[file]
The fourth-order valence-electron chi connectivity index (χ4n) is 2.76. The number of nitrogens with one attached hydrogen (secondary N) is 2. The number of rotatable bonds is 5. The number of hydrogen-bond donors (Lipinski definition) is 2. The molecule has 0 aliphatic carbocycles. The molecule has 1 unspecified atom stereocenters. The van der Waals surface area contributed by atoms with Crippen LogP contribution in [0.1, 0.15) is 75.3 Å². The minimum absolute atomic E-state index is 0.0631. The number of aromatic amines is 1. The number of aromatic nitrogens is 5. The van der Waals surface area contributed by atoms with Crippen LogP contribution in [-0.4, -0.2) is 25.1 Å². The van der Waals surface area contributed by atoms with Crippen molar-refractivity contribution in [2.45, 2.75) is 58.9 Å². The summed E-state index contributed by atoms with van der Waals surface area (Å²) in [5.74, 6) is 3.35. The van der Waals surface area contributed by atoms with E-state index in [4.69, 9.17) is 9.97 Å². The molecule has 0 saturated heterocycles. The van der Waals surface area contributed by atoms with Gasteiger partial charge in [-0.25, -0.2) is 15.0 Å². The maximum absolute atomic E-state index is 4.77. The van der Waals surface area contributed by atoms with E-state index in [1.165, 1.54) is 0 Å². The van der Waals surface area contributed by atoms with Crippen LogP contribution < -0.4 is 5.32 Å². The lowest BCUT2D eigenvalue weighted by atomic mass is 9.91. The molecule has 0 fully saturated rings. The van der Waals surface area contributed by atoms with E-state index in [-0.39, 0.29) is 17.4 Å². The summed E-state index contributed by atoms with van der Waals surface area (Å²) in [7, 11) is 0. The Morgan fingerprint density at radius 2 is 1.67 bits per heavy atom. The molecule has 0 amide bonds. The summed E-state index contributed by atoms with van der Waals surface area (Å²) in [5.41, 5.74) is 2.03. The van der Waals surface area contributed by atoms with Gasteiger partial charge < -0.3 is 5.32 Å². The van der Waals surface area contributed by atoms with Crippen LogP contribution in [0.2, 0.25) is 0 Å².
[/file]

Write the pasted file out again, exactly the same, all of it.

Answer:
The fourth-order valence-electron chi connectivity index (χ4n) is 2.76. The number of nitrogens with one attached hydrogen (secondary N) is 2. The number of rotatable bonds is 5. The number of hydrogen-bond donors (Lipinski definition) is 2. The molecule has 0 aliphatic carbocycles. The molecule has 1 unspecified atom stereocenters. The van der Waals surface area contributed by atoms with Crippen LogP contribution in [0.1, 0.15) is 75.3 Å². The minimum absolute atomic E-state index is 0.0631. The number of aromatic amines is 1. The number of aromatic nitrogens is 5. The van der Waals surface area contributed by atoms with Crippen LogP contribution in [-0.4, -0.2) is 25.1 Å². The van der Waals surface area contributed by atoms with Crippen molar-refractivity contribution in [2.45, 2.75) is 58.9 Å². The summed E-state index contributed by atoms with van der Waals surface area (Å²) in [5.74, 6) is 3.35. The van der Waals surface area contributed by atoms with E-state index in [4.69, 9.17) is 9.97 Å². The molecule has 0 saturated heterocycles. The van der Waals surface area contributed by atoms with Gasteiger partial charge in [-0.25, -0.2) is 15.0 Å². The maximum absolute atomic E-state index is 4.77. The van der Waals surface area contributed by atoms with E-state index in [1.165, 1.54) is 0 Å². The van der Waals surface area contributed by atoms with Crippen LogP contribution < -0.4 is 5.32 Å². The lowest BCUT2D eigenvalue weighted by atomic mass is 9.91. The molecule has 0 fully saturated rings. The van der Waals surface area contributed by atoms with E-state index in [-0.39, 0.29) is 17.4 Å². The summed E-state index contributed by atoms with van der Waals surface area (Å²) in [7, 11) is 0. The Morgan fingerprint density at radius 2 is 1.67 bits per heavy atom. The molecule has 0 amide bonds. The summed E-state index contributed by atoms with van der Waals surface area (Å²) in [5.41, 5.74) is 2.03. The van der Waals surface area contributed by atoms with Gasteiger partial charge < -0.3 is 5.32 Å². The van der Waals surface area contributed by atoms with Crippen LogP contribution in [0.2, 0.25) is 0 Å².